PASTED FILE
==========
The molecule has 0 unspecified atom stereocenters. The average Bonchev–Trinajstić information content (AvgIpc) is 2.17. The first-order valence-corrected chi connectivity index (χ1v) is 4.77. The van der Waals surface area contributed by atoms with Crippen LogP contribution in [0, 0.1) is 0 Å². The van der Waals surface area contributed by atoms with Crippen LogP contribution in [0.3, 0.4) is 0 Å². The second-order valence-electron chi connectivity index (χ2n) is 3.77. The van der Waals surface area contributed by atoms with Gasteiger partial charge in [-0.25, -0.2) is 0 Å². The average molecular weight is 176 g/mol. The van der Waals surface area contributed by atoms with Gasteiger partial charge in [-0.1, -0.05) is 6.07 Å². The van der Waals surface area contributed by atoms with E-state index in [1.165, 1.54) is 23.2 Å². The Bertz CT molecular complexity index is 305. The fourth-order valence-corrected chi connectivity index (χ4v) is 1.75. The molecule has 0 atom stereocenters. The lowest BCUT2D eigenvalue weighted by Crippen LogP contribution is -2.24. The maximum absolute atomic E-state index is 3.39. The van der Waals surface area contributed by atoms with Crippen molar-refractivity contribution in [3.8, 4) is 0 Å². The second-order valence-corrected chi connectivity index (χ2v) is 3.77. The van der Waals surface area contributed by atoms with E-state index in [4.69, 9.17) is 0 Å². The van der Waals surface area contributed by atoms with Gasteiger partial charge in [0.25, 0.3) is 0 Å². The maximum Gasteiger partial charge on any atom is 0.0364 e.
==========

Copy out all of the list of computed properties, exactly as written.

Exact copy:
The molecule has 0 unspecified atom stereocenters. The average Bonchev–Trinajstić information content (AvgIpc) is 2.17. The first-order valence-corrected chi connectivity index (χ1v) is 4.77. The van der Waals surface area contributed by atoms with Crippen LogP contribution in [0, 0.1) is 0 Å². The van der Waals surface area contributed by atoms with Crippen LogP contribution in [0.3, 0.4) is 0 Å². The second-order valence-electron chi connectivity index (χ2n) is 3.77. The van der Waals surface area contributed by atoms with Gasteiger partial charge in [-0.25, -0.2) is 0 Å². The average molecular weight is 176 g/mol. The van der Waals surface area contributed by atoms with Gasteiger partial charge in [-0.1, -0.05) is 6.07 Å². The van der Waals surface area contributed by atoms with E-state index in [1.165, 1.54) is 23.2 Å². The Bertz CT molecular complexity index is 305. The fourth-order valence-corrected chi connectivity index (χ4v) is 1.75. The molecule has 0 atom stereocenters. The lowest BCUT2D eigenvalue weighted by Crippen LogP contribution is -2.24. The maximum absolute atomic E-state index is 3.39. The van der Waals surface area contributed by atoms with Crippen molar-refractivity contribution in [3.8, 4) is 0 Å². The second-order valence-corrected chi connectivity index (χ2v) is 3.77. The van der Waals surface area contributed by atoms with E-state index in [4.69, 9.17) is 0 Å². The van der Waals surface area contributed by atoms with Gasteiger partial charge in [0.25, 0.3) is 0 Å². The maximum Gasteiger partial charge on any atom is 0.0364 e.